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Liturgy

Wednesday of the 23rd Week in Ordinary Time

Sermon on the mount, E.Thor. Carlson

Jesus looked up at his disciples and said: "Blessed are you who are poor, for yours is the kingdom of God. Blessed are you who are hungry now, for you will be filled. Blessed are you who weep now, for you will laugh. Blessed are you when people hate you, and when they exclude you, revile you, and defame you on account of the Son of Man. Rejoice in that day and leap for joy, for surely your reward is great in heaven; for that is what their ancestors did to the prophets. But woe to you who are rich, for you have received your consolation. Woe to you who are full now, for you will be hungry.  Woe to you who are laughing now, for you will mourn and weep. Woe to you when all speak well of you, for that is what their ancestors did to the false prophets. Lk 6:20-26

Luke said (in v. 17), “He came down and stopped at a piece of level ground.”  From that point to the end of chapter 6 is therefore called ‘The Sermon on the Plain’, in contrast to Matthew’s ‘Sermon on the Mount’ (Mt 5-7).  But it is the same sermon, with differences.  In Luke’s gospel the mountain is a place of prayer or revelation; it is as if he doesn't want the crowds to go up there, so he brings Jesus down!

Throughout his gospel Luke places an exceptional emphasis on poverty; and to ensure that we don’t avoid the subject by spiritualising it, he says “Blessed are you who are poor,” rather than “Blessed are the poor in spirit” (Mt 5:3).  And for the hard of hearing, “Woe to you who are rich.”

Why is wealth a problem?  No, wealth is not the problem; we are the problem.  Or rather, the problem is what we do and fail to do with wealth.  We have a tendency to selfishness and greed, which blinds us to the needs of other people, as it blinded the rich man to the needs of Lazarus (Luke 16).  It can help us believe that we are independent of other people and of events, and ultimately even of God.  Thinking about the rich young man in the gospels (Lk 18, Mt 19, Mk 10), Sahajananda wrote, “He identified himself with his riches – without them he had no existence.  With these riches he could not enter into the kingdom because the door to the kingdom is narrow.  Not narrow in the sense of space, but in the sense that only the essential aspect of our being goes through it; all acquired things have to be left out…. The kingdom of God is the essential nature of all human beings…. This treasure can neither increase or decrease.  No thief can get there and no moth can cause its destruction.”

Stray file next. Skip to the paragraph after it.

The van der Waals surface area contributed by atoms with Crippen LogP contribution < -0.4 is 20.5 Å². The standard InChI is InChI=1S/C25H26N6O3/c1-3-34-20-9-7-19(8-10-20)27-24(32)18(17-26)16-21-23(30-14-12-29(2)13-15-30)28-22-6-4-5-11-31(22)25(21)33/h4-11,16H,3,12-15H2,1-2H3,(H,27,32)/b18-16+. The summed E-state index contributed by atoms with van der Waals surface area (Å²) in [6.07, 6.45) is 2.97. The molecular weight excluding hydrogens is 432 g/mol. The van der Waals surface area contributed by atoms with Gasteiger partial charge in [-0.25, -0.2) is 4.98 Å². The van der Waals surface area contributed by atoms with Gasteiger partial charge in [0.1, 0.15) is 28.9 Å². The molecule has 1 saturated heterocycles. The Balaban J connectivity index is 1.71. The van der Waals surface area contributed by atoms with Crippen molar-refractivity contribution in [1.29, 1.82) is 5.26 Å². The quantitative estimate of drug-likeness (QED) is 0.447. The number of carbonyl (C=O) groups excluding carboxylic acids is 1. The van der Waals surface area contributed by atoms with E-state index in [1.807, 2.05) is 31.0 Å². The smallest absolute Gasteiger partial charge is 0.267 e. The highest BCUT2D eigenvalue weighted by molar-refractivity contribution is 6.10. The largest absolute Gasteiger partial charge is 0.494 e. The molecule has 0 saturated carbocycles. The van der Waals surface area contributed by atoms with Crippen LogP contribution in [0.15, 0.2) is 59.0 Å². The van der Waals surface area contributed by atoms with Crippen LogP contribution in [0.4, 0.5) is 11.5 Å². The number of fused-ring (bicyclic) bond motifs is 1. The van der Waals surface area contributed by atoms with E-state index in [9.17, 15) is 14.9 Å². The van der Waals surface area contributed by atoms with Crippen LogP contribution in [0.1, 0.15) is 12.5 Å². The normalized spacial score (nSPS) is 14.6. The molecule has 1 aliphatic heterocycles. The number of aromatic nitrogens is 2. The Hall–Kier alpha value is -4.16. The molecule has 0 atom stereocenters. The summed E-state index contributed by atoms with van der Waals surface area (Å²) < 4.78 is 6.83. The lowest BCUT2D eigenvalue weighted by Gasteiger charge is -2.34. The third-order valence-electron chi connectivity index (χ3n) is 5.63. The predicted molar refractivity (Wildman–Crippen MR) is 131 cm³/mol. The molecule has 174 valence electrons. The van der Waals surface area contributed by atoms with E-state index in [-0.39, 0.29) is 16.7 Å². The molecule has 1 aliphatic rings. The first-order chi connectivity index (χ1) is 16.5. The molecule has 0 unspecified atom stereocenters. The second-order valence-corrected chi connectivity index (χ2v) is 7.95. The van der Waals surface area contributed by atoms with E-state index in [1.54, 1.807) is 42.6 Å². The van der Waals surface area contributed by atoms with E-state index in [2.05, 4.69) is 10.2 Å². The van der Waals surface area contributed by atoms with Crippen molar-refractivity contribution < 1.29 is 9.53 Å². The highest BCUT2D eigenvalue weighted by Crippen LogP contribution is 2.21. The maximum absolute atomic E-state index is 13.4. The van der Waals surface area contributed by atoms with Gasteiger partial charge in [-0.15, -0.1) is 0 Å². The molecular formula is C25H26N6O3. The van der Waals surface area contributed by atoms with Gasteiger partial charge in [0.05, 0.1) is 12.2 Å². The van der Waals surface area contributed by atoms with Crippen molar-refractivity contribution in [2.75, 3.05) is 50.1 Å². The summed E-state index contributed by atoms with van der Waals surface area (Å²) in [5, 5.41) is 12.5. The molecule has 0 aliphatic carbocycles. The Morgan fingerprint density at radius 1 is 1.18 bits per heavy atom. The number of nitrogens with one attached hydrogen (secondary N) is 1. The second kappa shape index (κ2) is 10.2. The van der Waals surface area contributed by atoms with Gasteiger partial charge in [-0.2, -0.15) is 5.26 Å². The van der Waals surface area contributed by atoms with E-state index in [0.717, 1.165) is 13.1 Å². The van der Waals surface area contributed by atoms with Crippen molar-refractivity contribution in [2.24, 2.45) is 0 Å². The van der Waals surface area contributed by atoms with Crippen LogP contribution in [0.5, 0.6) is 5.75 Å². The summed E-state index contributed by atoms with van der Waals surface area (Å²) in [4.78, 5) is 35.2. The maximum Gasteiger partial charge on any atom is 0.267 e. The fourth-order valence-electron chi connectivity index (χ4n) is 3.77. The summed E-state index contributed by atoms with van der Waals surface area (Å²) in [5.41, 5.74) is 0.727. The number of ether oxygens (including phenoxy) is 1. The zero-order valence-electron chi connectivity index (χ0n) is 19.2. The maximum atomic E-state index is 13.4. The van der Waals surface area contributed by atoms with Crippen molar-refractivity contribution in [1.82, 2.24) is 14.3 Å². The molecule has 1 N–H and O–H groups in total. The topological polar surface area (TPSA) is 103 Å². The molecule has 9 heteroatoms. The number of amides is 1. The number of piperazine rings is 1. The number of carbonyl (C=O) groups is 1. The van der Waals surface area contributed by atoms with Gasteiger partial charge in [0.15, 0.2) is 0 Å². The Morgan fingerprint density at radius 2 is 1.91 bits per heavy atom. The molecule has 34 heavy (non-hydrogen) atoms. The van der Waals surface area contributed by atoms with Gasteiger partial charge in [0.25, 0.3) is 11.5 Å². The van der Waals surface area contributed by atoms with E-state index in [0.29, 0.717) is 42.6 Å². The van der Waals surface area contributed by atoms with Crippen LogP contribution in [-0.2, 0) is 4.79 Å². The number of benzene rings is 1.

By D. O'Shea

Pope Francis Twitter Feed

* Our Way of Life *

"Our diverse talents and abilities, our differences in culture, nationality and age are assets for the richness of the community. Although we may be engaged in a variety of ministries, we all share the common call to apostolic discipleship in a community of the Catholic Apostolate of St. Vincent Pallotti."(OWL, 91)

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"Christ, the Apostle of the Eternal Father, and his mission are central to our personal and community life, giving meaning and direction to our thinking, our spirituality, our prayer, action and suffering." (OWL, 19)

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"As a community of disciples we are gathered around Jesus, the Apostle of the Eternal Father. Like the first disciples, we want to be with Jesus, be sent out by him and return to him to evaluate our service in the light of his presence." (OWL, 88)

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"As Pallottines, it is our special charism to foster growth in faith and love among the laity, to awaken them to awareness of their apostolic call, and to cooperate with them in furthering the apostolic mission." (OWL, 21)

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"Our relationships with one another should be marked by a love that bears all, believes all and hopes for all, a love that is neither conceited nor jealous, which hurts no one, nor is embittered or resentful. It is never discouraged but remains patient and kind. It rejoices with others and shares their suffering. It is with this kind of love that we should help and support one another." (OWL, 90)

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